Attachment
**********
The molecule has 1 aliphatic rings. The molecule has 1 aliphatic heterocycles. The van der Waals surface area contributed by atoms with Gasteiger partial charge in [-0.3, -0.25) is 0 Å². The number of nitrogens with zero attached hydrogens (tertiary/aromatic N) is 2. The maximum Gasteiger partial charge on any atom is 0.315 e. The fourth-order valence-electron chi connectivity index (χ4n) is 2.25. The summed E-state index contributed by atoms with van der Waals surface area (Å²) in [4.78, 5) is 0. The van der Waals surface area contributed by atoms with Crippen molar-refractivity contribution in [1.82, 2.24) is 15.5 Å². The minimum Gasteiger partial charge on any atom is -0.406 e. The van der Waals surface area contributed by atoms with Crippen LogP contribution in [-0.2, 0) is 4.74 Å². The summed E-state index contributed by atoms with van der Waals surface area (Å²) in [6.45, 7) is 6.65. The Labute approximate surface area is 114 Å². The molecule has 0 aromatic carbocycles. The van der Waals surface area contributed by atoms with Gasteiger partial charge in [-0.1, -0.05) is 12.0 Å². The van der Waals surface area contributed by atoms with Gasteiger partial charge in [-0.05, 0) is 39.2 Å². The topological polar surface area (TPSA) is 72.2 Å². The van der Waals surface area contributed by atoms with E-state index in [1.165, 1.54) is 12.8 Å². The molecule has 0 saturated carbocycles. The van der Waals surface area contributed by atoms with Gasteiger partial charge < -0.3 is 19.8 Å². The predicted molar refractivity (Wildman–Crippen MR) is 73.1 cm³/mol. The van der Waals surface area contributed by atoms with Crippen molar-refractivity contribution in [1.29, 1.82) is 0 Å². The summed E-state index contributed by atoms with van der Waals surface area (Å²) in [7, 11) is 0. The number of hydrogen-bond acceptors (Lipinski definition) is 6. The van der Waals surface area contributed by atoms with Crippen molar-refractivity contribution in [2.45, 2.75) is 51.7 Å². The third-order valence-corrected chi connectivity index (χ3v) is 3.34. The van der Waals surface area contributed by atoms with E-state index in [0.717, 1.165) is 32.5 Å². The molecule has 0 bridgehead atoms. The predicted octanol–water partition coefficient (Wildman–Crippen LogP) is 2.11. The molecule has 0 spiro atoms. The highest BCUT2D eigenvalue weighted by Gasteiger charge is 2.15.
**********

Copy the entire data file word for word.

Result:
The molecule has 1 aliphatic rings. The molecule has 1 aliphatic heterocycles. The van der Waals surface area contributed by atoms with Gasteiger partial charge in [-0.3, -0.25) is 0 Å². The number of nitrogens with zero attached hydrogens (tertiary/aromatic N) is 2. The maximum Gasteiger partial charge on any atom is 0.315 e. The fourth-order valence-electron chi connectivity index (χ4n) is 2.25. The summed E-state index contributed by atoms with van der Waals surface area (Å²) in [4.78, 5) is 0. The van der Waals surface area contributed by atoms with Crippen molar-refractivity contribution in [1.82, 2.24) is 15.5 Å². The minimum Gasteiger partial charge on any atom is -0.406 e. The van der Waals surface area contributed by atoms with Crippen LogP contribution in [-0.2, 0) is 4.74 Å². The summed E-state index contributed by atoms with van der Waals surface area (Å²) in [6.45, 7) is 6.65. The Labute approximate surface area is 114 Å². The molecule has 0 aromatic carbocycles. The van der Waals surface area contributed by atoms with Gasteiger partial charge in [-0.1, -0.05) is 12.0 Å². The van der Waals surface area contributed by atoms with Gasteiger partial charge in [-0.05, 0) is 39.2 Å². The topological polar surface area (TPSA) is 72.2 Å². The van der Waals surface area contributed by atoms with E-state index in [1.165, 1.54) is 12.8 Å². The molecule has 0 saturated carbocycles. The van der Waals surface area contributed by atoms with Gasteiger partial charge < -0.3 is 19.8 Å². The predicted molar refractivity (Wildman–Crippen MR) is 73.1 cm³/mol. The van der Waals surface area contributed by atoms with Crippen molar-refractivity contribution in [1.29, 1.82) is 0 Å². The summed E-state index contributed by atoms with van der Waals surface area (Å²) in [7, 11) is 0. The number of hydrogen-bond acceptors (Lipinski definition) is 6. The van der Waals surface area contributed by atoms with Crippen molar-refractivity contribution in [2.45, 2.75) is 51.7 Å². The third-order valence-corrected chi connectivity index (χ3v) is 3.34. The van der Waals surface area contributed by atoms with E-state index in [0.717, 1.165) is 32.5 Å². The molecule has 0 bridgehead atoms. The predicted octanol–water partition coefficient (Wildman–Crippen LogP) is 2.11. The molecule has 0 spiro atoms. The highest BCUT2D eigenvalue weighted by Gasteiger charge is 2.15.